Resolving TV show tension at home
Dear Annie: Both my wife and I work all day, she as a police officer and I as an accountant. When we get home, we eat dinner together and then sit in front of the TV for a little down time. The problem is that what she wants to watch to unwind is very different from what I want to watch to unwind.
She loves short funny shows, such as “Two and a Half Men” and “How I Met Your Mother.” I, on the other hand, love dramas. My favorites are “Homeland” and “Game of Thrones.”
Every night, I sit on the couch looking forward to one of my favorite shows, and she insists that we watch one of hers. She says that my shows are too serious and that being a police officer, she sees serious stuff every day and she just wants to laugh. She has a point, but I’d still like to watch my own stuff. I have been giving her her way lately, but I am starting to feel resentful. — Missing the Drama
Dear Missing: Sorry, but there’s not much drama in my response, as this has an easy solution. Just compromise. Alternate nights. You pick one night’s programming; she picks the next.
If you both really can’t stand watching each other’s shows, you could invest in a second TV or, better yet, head to the library. There you’ll find plenty of great stories (such as the novels on which “Game of Thrones” is based). You could get lost in an epic book while she de-stresses with some comedy — worlds away but happily together.
Dear Annie: I met “Meghan” at our children’s school five years ago, and we’ve been close friends ever since. When we met, she had just finished treatment for stage 1 breast cancer, and since then, she has been cancer-free.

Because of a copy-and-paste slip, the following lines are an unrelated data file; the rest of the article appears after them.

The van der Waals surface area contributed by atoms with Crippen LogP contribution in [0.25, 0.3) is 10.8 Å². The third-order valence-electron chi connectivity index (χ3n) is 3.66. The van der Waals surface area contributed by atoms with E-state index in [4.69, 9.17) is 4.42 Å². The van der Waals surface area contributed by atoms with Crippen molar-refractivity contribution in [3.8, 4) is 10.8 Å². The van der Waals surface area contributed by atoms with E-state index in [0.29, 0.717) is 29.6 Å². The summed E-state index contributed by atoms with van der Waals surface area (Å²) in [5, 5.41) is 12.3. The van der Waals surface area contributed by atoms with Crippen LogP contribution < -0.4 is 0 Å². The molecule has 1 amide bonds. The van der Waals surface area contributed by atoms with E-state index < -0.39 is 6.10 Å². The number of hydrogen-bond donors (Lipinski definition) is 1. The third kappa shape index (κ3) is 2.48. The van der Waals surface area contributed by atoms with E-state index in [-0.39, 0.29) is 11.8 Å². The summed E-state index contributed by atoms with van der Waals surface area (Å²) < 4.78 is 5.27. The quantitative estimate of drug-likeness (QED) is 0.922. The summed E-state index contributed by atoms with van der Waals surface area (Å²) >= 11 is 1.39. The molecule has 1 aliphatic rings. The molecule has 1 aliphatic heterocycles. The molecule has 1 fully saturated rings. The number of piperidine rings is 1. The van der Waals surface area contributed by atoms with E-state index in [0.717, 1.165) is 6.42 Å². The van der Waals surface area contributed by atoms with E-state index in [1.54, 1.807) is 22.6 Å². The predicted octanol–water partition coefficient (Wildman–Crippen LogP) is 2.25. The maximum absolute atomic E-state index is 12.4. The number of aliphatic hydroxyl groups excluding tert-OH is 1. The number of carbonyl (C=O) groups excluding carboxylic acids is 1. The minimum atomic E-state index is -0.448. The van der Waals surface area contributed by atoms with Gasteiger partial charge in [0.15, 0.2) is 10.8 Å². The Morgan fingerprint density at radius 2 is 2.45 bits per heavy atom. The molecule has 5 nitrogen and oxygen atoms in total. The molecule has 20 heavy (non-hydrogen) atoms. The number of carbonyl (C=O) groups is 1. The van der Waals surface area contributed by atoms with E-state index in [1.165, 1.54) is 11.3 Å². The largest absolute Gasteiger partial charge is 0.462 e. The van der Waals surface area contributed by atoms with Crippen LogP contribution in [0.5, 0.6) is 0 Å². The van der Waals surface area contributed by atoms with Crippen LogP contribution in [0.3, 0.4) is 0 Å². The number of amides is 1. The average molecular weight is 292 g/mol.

The other day, she told me she was unable to work with me on our kids’ school project because she had a doctor’s appointment. She said it was just a routine thing but was very vague about it, and I could tell she didn’t want to talk about it. I began to worry that something was wrong, and at the same time, I felt hurt that if something was wrong, she should have wanted to share it with me. — Worried for My Friend
Dear Worried: Have patience. For all you know right now, it really is just a routine checkup, and I hope that’s the case. But in the event that it’s not, don’t be offended that Meghan didn’t reach out to you immediately. Health is an incredibly personal thing. Part of being a good friend means allowing her the time and space she needs to process things, trusting that she will come to you when she’s ready. In the meantime, be understanding, empathetic and the world’s best listener. That’s how you can let her know you’ll be there when she’s ready to talk.
Dear Annie: I want to write in response to “A Wyoming Teacher,” who does not feel teachers should be expected to write thank-you notes to students for gifts.
I feel that part of my job as a teacher is to teach students social norms and conventions. I believe in writing and mailing thank-you notes for students’ gifts, even the half-used bottle of nail polish one of my second-graders gave me. Children love getting mail, and they learn from example. — Teaching by